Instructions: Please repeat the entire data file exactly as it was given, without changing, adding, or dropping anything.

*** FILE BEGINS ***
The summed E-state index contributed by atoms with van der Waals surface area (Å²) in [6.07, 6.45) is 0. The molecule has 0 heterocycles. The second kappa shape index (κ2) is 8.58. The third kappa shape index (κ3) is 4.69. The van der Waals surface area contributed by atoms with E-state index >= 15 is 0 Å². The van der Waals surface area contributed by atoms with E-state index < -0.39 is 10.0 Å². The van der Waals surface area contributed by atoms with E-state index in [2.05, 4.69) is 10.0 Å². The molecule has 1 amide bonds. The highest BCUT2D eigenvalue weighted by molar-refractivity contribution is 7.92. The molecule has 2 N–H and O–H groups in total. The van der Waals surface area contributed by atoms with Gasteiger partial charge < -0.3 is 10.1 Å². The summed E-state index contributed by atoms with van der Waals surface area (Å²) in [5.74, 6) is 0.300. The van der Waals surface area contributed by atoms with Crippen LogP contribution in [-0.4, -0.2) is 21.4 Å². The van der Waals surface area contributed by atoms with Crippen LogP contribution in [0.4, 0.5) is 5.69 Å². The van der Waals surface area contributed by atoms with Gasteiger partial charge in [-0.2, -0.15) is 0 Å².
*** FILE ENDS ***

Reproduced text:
The summed E-state index contributed by atoms with van der Waals surface area (Å²) in [6.07, 6.45) is 0. The molecule has 0 heterocycles. The second kappa shape index (κ2) is 8.58. The third kappa shape index (κ3) is 4.69. The van der Waals surface area contributed by atoms with E-state index >= 15 is 0 Å². The van der Waals surface area contributed by atoms with E-state index < -0.39 is 10.0 Å². The van der Waals surface area contributed by atoms with E-state index in [2.05, 4.69) is 10.0 Å². The molecule has 1 amide bonds. The highest BCUT2D eigenvalue weighted by molar-refractivity contribution is 7.92. The molecule has 2 N–H and O–H groups in total. The van der Waals surface area contributed by atoms with Gasteiger partial charge < -0.3 is 10.1 Å². The summed E-state index contributed by atoms with van der Waals surface area (Å²) in [5.74, 6) is 0.300. The van der Waals surface area contributed by atoms with Crippen LogP contribution in [-0.4, -0.2) is 21.4 Å². The van der Waals surface area contributed by atoms with Crippen LogP contribution in [0.4, 0.5) is 5.69 Å². The van der Waals surface area contributed by atoms with Gasteiger partial charge in [-0.2, -0.15) is 0 Å².